Japanese Elections

It’s an interesting time for politics in Japan at the moment. In the run up to the elections, there have been some good, detailed articles in the world news, too. This one on the BBC News website caught my eye over the weekend because it contains some interesting words and expressions.

The first word I noticed was in the title:

Japan votes in landmark election

When we talk about a ‘landmark‘ we usually mean a famous place or building that is is easily recognised however, in the example above, it means an important event. When we use the word ‘landmark‘ to talk about important events, we usually mean that the event will cause some kind of big change.

Another word seen a few times in this article is ‘poll‘. Here are some of the different ways it is used:

  • opinion poll – a survey used to find out what people think about a particular subject.
  • media poll – an opinion poll organised by a media company.
  • exit poll – a survey based on asking people who they voted as they leave the place where they have voted.
  • polls – places to vote.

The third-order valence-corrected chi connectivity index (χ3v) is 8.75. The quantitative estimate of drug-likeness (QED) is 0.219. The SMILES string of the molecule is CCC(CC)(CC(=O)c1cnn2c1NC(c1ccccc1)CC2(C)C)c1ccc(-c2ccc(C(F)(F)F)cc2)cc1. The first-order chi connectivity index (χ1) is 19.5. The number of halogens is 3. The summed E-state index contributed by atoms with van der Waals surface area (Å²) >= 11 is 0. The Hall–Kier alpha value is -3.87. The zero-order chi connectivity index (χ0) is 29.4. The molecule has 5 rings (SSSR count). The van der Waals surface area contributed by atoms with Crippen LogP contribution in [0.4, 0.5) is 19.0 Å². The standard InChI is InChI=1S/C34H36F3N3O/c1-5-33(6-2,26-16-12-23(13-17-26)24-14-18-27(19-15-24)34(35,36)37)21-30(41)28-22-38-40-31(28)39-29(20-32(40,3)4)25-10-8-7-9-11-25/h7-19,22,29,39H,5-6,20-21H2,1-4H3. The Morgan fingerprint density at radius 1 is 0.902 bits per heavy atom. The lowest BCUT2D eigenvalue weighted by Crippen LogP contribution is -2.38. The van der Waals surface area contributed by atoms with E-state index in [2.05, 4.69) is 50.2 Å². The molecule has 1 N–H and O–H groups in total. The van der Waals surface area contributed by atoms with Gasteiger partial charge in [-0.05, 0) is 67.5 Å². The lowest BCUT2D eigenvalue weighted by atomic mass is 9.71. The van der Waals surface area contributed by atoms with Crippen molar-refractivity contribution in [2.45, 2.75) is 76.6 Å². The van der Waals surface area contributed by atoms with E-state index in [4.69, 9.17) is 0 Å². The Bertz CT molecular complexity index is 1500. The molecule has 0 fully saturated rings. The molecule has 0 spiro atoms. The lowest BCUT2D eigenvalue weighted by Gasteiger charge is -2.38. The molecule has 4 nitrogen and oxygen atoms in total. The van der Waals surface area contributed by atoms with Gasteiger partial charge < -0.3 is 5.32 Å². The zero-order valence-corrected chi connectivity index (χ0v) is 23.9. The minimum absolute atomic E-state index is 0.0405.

The next interesting piece of vocabulary is in the third paragraph where it is mentioned that ‘turnout‘ is expected to be high. In this situation, ‘turnout‘ is the number of people who vote. We can also use it as a phrasal verb and say ‘lots of people turned out to vote’.

There’s another interesting word a little later on in the article where the author talks about the current ‘economic malaise‘. ‘Malaise‘ usually means to be ill or or generally in poor health so ‘economic malaise‘ means that the economy is not strong or not doing particularly well.

Further on in the article, the phrase ‘status quo‘ is mentioned. As well as being the name of a group of ageing rockers, it means the current situation or existing state of affairs. It’s a phrase more often used in political commentary than in everyday life.

Near the end of the article, Mr Aso is quoted talking to a ‘rally‘ outside Tokyo. In this situation, a ‘rally‘ is a large meeting of people either supporting a politician or protesting against something.

There’s another interesting phrasal verb in the last paragraph where Takashi Mikuriya is quoted as saying:

Most voters are making the decision not about policies but about whether they are fed up with the ruling party,

To be ‘fed up‘ means to be annoyed, upset or irritated by something. It’s a really common phrasal verb used often by native English speakers all over the world.